A new study showed that the targeted drug regorafenib is an effective treatment for patients with gastrointestinal stromal tumor (GIST) that has worsened because the other available treatments have stopped working. Targeted therapy is a treatment that targets a tumor's specific genes, proteins, or the tissue environment that contributes to cancer growth and survival. Specifically, regorafenib targets an abnormal enzyme called KIT. The currently available GIST treatments, imatinib (Gleevec) and sunitinib (Sutent), often slow or stop tumor growth at first, but eventually the drugs stop working and the cancer continues to grow. Regorafenib appears to work in a different way, even helping to slow GIST growth when other treatments are no longer working.
The 199 patients who participated in this study had GIST that had spread to other parts of the body or that could not be removed with surgery. They received either regorafenib or a placebo (inactive treatment). All patients received supportive care, which is treatment to relieve the symptoms of the disease. It is usually the best option for patients with GIST when all the approved treatments no longer work.
For patients taking regorafenib, the disease worsened almost five months after treatment, compared with almost a month for patients taking the placebo. Because regorafenib worked so well, 85% of the patients receiving the placebo and supportive care switched to regorafenib once the GIST worsened.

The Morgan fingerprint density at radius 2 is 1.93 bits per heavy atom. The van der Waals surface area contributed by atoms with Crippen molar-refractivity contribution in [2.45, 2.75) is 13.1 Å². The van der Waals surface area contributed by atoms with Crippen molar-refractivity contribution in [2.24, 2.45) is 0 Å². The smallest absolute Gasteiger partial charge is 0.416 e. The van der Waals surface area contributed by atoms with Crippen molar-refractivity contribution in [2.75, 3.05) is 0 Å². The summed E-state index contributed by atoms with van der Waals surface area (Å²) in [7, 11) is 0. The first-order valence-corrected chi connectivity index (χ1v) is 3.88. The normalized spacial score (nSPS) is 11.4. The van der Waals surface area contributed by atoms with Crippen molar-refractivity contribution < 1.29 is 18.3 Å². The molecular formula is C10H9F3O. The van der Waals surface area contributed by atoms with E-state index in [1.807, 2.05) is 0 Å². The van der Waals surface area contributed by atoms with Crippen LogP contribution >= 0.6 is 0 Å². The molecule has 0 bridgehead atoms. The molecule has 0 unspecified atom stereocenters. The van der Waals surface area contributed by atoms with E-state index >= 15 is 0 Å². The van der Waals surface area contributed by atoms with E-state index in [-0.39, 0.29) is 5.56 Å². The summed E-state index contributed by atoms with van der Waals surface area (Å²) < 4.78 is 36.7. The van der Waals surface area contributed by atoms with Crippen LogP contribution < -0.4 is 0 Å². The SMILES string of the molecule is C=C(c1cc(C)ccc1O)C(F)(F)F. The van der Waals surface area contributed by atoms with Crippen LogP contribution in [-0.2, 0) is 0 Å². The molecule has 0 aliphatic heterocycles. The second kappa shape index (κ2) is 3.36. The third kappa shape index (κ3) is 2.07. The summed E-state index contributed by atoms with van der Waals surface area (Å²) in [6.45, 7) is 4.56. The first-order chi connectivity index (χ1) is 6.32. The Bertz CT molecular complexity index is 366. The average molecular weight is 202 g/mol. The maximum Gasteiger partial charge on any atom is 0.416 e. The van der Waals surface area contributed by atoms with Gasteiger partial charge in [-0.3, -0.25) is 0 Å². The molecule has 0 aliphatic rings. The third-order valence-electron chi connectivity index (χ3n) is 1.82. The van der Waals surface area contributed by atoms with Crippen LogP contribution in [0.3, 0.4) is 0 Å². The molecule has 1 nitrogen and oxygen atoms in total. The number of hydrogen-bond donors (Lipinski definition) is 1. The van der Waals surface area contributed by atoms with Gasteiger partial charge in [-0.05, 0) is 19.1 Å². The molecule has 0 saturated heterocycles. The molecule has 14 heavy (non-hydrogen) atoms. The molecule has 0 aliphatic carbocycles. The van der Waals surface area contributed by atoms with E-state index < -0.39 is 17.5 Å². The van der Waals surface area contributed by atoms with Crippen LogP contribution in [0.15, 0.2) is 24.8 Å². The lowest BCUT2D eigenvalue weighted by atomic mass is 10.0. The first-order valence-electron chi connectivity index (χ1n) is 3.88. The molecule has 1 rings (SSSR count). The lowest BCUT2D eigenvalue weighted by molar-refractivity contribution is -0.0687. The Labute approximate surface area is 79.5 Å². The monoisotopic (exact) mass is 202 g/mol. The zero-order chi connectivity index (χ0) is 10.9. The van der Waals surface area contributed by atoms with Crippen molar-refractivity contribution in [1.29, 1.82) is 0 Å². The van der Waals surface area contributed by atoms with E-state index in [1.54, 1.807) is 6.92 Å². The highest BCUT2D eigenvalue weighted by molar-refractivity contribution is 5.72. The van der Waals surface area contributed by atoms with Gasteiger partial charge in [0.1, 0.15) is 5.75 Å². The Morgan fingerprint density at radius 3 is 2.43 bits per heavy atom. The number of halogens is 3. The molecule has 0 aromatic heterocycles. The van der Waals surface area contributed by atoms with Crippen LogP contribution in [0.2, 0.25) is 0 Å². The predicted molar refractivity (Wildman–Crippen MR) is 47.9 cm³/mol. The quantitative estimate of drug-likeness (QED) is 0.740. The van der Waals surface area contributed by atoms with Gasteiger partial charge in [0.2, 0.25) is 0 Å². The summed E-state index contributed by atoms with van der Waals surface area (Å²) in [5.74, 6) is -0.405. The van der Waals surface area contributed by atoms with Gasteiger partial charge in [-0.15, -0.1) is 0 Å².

What this means for patients
“Regorafenib will fulfill an urgent unmet need for patients with GIST who have received all other treatment options,” said George Demetri, MD, Director, Ludwig Center and Sarcoma Center at Dana-Farber Cancer Institute and Harvard Medical School in Boston, Massachusetts. “Targeted therapy has revolutionized treatment for this rare cancer, but we've been on the hunt for additional effective treatments when the only two available therapies stop working.” Currently, regorafenib is only available in clinical trials. It's important to talk with your doctor about the treatment options for GIST, including clinical trials.
Questions to Ask Your Doctor
- What are my treatment options for GIST?
- What treatment plan do you recommend? Why?
- How will the cancer be managed if this treatment stops working?
- What clinical trials are open to me?
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